Yorkley to Monmouth in 1896 (General)

by Jefff @, West London, Middlesex, Tuesday, January 22, 2019, 17:02 (124 days ago) @ alison2

Hi Alison,
yes I agree completely, in those times people routinely walked miles. I've read of miners who walked 5+ miles to & from work as recently as the 1950s, and directly thro' the forest including at night. A retired ex-miner I knew in Cinderford in the 1980s would often go for a "relaxing stroll" thro' the woods; despite being in his 60s he'd walk miles and at a very stiff "route-march" pace, those of us half his age struggled to keep up !

In Victorian times walking was normal for ladies and children too, with children regularly walking a few miles to school, sometimes in bare feet if really poor. Just one example again relating to my home town Cinderford, who's origins were at the far eastern end of the modern town towards Ruspidge in the late 1700s following the opening of the ironworks and the mines. However it was the mid 1840s before the town had it's own Church, St Johns. Before then, and for many years afterwards for those living at the western end of the town around Dockham and Bilson etc, their nearest church was Holy Trinity aka Forest Church on Harrow Hill near Drybrook which opened in 1817. Many of those church-goers then routinely walked to Church along the edge of Heywood, so about 2 miles each way, and all in their "Sunday best", with others coming from much farter-afield such as Littledean and Lydbrook.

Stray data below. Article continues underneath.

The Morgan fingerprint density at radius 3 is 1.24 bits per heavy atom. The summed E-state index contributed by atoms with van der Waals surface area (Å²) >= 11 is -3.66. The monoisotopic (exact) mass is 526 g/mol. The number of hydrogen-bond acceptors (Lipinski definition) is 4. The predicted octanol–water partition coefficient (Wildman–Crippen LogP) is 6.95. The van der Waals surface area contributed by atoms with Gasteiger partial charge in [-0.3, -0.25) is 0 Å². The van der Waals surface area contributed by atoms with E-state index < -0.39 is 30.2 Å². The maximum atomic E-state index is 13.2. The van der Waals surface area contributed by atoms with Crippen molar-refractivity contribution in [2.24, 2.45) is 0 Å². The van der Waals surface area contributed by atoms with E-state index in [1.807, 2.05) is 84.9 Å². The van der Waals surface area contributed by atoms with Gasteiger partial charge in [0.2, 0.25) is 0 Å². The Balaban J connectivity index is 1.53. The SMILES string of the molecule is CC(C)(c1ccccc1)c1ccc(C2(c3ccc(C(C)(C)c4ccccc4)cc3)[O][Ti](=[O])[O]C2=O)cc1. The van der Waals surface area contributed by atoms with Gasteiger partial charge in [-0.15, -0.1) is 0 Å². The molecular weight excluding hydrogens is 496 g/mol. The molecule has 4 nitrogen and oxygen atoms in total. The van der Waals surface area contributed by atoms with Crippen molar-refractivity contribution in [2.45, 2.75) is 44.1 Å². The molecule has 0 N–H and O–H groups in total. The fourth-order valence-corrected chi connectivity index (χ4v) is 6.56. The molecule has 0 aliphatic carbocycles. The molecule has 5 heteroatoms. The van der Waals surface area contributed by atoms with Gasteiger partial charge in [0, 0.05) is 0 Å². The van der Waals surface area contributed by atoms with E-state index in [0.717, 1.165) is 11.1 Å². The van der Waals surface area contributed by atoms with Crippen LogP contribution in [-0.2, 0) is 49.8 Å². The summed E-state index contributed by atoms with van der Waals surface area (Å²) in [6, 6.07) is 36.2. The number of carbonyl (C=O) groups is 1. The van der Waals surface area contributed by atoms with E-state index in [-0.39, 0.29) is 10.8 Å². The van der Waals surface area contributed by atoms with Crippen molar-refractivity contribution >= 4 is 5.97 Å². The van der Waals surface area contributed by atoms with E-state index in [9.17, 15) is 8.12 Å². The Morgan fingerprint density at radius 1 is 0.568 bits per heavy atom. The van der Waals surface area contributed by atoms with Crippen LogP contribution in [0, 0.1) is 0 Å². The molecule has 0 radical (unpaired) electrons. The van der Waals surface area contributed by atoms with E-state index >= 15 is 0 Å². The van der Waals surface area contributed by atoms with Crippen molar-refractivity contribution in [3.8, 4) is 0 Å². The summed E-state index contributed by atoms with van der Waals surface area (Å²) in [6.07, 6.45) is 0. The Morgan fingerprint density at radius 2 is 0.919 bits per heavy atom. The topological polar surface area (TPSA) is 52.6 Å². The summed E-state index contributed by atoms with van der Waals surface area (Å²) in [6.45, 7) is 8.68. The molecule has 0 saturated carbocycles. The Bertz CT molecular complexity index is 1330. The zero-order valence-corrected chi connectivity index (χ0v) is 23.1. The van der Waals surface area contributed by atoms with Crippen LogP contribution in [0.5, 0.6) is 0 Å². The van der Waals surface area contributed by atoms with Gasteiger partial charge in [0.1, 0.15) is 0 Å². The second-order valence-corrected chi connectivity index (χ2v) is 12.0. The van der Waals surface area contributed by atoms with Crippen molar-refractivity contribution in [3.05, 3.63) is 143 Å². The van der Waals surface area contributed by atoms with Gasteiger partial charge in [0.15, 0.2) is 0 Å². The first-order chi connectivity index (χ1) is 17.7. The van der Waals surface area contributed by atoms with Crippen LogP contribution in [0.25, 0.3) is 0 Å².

However in this instance, with a heavily-pregnant lady and a much farther distance, then I think the railway was a more likely option. In those days tickets were far more affordable than they are nowadays, especially on special occasions.

J


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